Bird Keratin Beaks
Location: Outside U.S.
Country: South Africa
Date: Fall 2012
Why the beaks of birds made of keratin not bones?
Since birds seem designed for flight, the interest would be to use materials that are durable and strong, yet lightweight. You would not want to built a plane out of the heaviest materials; instead you would use materials that provide the strength needed, but which are still not extremely heavy.
Even bird bones are very lightweight and contribute to success in taking off and flying. One might argue that perhaps heavier support systems appeared along the way in birds, but those trials were not successful and did not survive to pass that system to their progeny.
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Keratin weighs less than bone, yet it is hard enough to crack nuts, crush insects, or serve as a stiff tube to suck nectar out of deep throated flowers.
Bone growth requires blood flowing and bones do not generally grow outside of a body (to the best of my knowledge). A bone that protrudes from the body would not have enough blood flowing to the growth plates (called epiphyses) and thus would not grow.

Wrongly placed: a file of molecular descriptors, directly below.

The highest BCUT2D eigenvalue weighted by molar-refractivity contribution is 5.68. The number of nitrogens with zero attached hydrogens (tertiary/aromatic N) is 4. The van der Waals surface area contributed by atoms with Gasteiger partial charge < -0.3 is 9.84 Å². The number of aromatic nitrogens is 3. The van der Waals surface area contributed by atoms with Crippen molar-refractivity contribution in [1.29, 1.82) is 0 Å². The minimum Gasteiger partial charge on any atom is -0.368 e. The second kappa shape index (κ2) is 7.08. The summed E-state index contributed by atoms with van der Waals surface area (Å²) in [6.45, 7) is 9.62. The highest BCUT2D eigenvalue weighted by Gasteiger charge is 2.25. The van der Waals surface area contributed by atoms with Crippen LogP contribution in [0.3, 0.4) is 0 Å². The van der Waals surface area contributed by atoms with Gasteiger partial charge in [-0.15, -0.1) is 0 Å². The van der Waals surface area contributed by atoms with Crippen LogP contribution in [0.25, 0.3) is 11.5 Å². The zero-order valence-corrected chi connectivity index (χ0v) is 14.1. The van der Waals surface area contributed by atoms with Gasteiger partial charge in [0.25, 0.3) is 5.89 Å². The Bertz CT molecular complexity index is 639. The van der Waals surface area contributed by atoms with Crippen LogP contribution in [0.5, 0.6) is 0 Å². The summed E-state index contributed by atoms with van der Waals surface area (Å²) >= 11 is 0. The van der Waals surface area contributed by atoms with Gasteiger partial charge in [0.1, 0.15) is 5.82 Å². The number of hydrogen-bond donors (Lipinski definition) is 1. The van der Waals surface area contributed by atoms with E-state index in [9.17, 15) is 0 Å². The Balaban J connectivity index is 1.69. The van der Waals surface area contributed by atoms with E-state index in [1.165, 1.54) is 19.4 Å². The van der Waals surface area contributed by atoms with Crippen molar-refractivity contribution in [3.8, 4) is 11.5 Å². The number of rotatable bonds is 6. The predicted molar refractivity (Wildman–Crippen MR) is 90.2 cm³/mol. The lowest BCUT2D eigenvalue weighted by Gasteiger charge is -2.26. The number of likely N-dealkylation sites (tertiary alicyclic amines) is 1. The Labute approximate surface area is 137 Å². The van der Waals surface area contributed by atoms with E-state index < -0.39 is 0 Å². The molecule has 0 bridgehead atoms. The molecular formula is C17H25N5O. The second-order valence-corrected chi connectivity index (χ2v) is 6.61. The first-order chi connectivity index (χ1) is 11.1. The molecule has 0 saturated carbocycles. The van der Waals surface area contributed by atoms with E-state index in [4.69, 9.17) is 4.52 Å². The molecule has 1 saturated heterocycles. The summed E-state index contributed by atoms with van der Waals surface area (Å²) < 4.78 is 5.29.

Many ornithologists think that one evolutionary factor is that keratin is lighter than bone, so its easier for birds to fly. Selection and evolutionary development is complex, so that is probably not the only factor. If you look at the tremendous diversity of bird beak shape and function, you can speculate that keratin has been easier to mold by selection than bone would have been, for instance.
I don’t think that there is a clear “cause & effect” answer to this. For example, “Why aren’t finger and toe nails not made of bone?” “Why do we have cartilage between our joints, rather than just bones?” The general answer, but one that really isn’t “THE answer” is why does our body have a particular structural composition? Maybe somewhere eons ago some creatures did have different compositions, but those creatures did not compete favorably with creatures that had surviving compositions. That is the way evolution works.
In fact, bird beaks are made of both bones and an external sheath of keratin. The upper and lower jawbones have been lengthened and form the bony 'core' of most bird beaks. This core is then surrounded by keratin.
S. Unterman Ph.D.
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Update: November 2011